What Are Our Excuses, Again, For Not Putting Computers in the Hands of Our Children?
So began Scott McLeod’s blog post today which was backed up by an inspiring Ted Talk video about kids learning from each other. I couldn’t agree more that, with the price of powerful computing coming down and down we’re still so reluctant to put these most powerful learning tools into the hands of students in any systematic way.
So why not? Well, here’s some excuses I’ve heard
- It’s too dangerous for students to be connected
- It’s distracting
- It’s not the real work
- How do we test for it?
- Our teachers don’t like it
- It’s easier to keep the computers out of the classroom than re-educate the teachers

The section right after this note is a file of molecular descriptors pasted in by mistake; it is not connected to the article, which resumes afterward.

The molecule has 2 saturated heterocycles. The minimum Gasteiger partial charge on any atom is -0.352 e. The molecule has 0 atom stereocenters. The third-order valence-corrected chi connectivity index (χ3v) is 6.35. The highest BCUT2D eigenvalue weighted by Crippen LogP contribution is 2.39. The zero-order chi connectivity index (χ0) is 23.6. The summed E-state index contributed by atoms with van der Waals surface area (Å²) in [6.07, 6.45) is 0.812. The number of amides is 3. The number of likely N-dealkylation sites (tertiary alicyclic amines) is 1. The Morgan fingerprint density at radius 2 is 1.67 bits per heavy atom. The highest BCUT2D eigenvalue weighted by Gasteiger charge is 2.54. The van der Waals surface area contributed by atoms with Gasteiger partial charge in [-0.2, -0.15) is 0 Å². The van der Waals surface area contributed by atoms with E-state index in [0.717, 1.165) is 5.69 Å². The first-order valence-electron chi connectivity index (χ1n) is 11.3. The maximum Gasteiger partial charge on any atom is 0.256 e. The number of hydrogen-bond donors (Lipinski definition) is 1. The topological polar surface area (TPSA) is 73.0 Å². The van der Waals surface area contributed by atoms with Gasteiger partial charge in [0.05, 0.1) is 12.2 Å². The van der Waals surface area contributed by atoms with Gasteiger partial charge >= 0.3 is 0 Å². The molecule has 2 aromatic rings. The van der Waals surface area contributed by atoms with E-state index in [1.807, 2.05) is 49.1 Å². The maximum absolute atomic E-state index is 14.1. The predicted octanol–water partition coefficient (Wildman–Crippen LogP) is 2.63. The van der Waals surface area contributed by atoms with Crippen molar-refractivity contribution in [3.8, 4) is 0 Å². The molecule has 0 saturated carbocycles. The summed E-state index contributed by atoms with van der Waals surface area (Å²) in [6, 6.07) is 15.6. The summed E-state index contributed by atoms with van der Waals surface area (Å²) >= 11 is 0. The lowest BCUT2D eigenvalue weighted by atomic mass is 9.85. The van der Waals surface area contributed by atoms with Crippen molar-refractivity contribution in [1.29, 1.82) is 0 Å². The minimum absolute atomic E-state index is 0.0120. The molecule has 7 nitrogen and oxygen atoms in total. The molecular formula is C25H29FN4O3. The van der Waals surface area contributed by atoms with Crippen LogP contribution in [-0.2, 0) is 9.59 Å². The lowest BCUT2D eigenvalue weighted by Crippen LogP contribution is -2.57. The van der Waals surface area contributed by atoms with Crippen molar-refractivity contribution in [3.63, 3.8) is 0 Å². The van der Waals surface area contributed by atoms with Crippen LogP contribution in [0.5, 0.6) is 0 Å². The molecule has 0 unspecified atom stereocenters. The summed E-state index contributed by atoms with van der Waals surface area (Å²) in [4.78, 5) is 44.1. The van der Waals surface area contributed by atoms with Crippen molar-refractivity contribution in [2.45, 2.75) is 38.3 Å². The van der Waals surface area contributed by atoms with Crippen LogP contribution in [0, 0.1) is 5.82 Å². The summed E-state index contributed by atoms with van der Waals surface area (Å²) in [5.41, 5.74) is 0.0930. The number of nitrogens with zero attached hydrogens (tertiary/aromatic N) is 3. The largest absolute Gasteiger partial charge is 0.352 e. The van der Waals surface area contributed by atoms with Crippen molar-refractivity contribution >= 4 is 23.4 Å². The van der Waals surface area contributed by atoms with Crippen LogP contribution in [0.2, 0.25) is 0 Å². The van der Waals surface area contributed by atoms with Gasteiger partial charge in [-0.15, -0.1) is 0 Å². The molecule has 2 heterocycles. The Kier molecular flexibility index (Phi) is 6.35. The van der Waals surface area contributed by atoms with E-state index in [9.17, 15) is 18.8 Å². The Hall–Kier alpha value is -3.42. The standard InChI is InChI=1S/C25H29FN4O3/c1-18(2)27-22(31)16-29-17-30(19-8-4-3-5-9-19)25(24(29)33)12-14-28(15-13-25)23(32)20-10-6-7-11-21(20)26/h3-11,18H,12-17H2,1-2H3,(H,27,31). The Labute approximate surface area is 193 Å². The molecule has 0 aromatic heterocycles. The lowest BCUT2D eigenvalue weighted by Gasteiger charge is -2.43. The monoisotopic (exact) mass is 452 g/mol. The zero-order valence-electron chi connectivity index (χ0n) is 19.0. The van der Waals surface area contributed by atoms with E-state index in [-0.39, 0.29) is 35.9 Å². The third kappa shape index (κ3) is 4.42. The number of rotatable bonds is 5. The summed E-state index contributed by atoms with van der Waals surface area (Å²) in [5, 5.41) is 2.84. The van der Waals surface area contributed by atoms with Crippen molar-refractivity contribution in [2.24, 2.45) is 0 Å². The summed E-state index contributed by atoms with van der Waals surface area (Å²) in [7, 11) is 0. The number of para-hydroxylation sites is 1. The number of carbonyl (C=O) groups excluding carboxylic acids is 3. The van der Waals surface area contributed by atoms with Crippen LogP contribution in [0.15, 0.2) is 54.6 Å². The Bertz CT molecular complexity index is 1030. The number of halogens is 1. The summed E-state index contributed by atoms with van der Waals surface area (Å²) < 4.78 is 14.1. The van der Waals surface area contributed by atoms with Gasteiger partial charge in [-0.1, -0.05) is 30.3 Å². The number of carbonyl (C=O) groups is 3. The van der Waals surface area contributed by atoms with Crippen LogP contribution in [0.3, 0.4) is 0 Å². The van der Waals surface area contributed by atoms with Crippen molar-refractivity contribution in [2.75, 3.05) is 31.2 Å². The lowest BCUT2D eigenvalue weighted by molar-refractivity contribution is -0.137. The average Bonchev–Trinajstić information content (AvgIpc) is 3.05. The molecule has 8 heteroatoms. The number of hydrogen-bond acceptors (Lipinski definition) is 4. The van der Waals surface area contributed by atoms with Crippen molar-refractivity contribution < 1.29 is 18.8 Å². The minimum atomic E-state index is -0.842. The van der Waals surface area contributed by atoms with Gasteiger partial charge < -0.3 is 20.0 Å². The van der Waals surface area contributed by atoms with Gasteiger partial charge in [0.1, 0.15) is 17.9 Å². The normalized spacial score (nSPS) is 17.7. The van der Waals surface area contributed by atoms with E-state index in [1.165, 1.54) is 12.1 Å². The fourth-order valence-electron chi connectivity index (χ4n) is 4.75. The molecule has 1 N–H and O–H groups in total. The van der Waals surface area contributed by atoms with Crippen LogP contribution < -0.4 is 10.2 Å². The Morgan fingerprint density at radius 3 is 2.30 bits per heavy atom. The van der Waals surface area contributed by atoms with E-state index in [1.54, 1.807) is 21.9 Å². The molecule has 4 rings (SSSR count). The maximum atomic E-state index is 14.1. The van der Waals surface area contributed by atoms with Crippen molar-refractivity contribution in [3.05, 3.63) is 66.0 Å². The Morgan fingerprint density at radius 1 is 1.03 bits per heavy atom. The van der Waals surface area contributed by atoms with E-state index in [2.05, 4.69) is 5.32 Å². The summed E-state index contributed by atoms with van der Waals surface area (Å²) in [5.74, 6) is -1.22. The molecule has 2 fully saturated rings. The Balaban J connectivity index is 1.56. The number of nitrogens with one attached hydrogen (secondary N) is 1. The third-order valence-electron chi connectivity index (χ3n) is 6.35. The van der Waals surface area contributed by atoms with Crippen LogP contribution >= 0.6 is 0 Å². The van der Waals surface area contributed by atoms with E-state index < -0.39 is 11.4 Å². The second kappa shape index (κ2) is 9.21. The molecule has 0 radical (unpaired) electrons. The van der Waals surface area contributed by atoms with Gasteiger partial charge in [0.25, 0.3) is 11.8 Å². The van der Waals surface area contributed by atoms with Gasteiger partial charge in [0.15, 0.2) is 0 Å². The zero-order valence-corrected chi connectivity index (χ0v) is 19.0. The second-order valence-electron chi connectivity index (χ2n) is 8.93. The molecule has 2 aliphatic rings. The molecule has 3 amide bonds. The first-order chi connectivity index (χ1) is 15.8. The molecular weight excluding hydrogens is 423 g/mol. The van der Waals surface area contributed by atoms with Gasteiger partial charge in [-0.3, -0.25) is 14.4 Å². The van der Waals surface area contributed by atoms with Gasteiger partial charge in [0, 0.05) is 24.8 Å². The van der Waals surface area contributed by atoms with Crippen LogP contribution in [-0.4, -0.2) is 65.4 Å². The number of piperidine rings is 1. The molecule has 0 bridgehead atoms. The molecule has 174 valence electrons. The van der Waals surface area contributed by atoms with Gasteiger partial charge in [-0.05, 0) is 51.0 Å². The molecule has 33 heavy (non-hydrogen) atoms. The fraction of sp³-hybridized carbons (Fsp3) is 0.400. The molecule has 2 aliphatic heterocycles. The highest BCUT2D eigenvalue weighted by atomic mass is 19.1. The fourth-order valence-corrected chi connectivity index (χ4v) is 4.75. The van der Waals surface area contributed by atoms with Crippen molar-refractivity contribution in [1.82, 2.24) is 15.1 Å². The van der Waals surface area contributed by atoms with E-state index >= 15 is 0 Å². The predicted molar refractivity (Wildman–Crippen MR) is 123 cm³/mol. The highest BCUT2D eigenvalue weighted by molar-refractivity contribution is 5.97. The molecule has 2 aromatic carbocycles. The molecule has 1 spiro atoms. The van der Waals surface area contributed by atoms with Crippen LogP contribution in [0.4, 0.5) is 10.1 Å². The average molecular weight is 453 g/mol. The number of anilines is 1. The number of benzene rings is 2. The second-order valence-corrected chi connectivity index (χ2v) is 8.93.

- It’s not proven
- It’s not literacy or numeracy
- They can use computers at home
- Their handwriting will suffer
- It makes them hollow and vacuous and sallow and emaciated (or words to that effect!)
- We can’t afford it
- They won’t look after them
- We can’t afford the bandwidth
- I want them to look at me, not a screen
- Parents don’t like it
- It’s not collaborative
- It’s too collaborative
I’ve honestly heard all of these, and mostly in these words! I’ve seen schools begin a 1-1 notebook and abandon it because entrenched conservatism from teachers or parents made it ‘unworkable’. I think we’ve got to be bigger than that.
Below: the TED talk video